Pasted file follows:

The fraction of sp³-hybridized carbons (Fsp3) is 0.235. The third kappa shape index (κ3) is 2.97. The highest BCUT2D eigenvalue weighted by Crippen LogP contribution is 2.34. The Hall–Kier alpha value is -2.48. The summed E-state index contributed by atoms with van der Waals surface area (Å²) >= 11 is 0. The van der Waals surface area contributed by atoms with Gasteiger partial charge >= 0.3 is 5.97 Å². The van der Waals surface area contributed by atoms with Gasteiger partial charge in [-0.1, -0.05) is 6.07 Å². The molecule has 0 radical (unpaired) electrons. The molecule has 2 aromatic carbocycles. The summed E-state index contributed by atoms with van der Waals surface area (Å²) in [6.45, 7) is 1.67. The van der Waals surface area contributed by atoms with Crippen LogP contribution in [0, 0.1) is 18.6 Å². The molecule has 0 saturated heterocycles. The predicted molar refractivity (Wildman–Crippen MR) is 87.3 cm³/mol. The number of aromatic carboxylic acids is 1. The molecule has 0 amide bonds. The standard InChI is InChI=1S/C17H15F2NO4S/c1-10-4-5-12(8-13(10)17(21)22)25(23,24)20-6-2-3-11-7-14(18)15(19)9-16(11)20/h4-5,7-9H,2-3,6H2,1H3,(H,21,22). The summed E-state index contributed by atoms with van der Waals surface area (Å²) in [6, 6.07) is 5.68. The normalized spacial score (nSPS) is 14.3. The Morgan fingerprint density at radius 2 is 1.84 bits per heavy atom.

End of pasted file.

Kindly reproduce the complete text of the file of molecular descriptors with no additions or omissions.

The fraction of sp³-hybridized carbons (Fsp3) is 0.235. The third kappa shape index (κ3) is 2.97. The highest BCUT2D eigenvalue weighted by Crippen LogP contribution is 2.34. The Hall–Kier alpha value is -2.48. The summed E-state index contributed by atoms with van der Waals surface area (Å²) >= 11 is 0. The van der Waals surface area contributed by atoms with Gasteiger partial charge >= 0.3 is 5.97 Å². The van der Waals surface area contributed by atoms with Gasteiger partial charge in [-0.1, -0.05) is 6.07 Å². The molecule has 0 radical (unpaired) electrons. The molecule has 2 aromatic carbocycles. The summed E-state index contributed by atoms with van der Waals surface area (Å²) in [6.45, 7) is 1.67. The van der Waals surface area contributed by atoms with Crippen LogP contribution in [0, 0.1) is 18.6 Å². The molecule has 0 saturated heterocycles. The predicted molar refractivity (Wildman–Crippen MR) is 87.3 cm³/mol. The number of aromatic carboxylic acids is 1. The molecule has 0 amide bonds. The standard InChI is InChI=1S/C17H15F2NO4S/c1-10-4-5-12(8-13(10)17(21)22)25(23,24)20-6-2-3-11-7-14(18)15(19)9-16(11)20/h4-5,7-9H,2-3,6H2,1H3,(H,21,22). The summed E-state index contributed by atoms with van der Waals surface area (Å²) in [6, 6.07) is 5.68. The normalized spacial score (nSPS) is 14.3. The Morgan fingerprint density at radius 2 is 1.84 bits per heavy atom.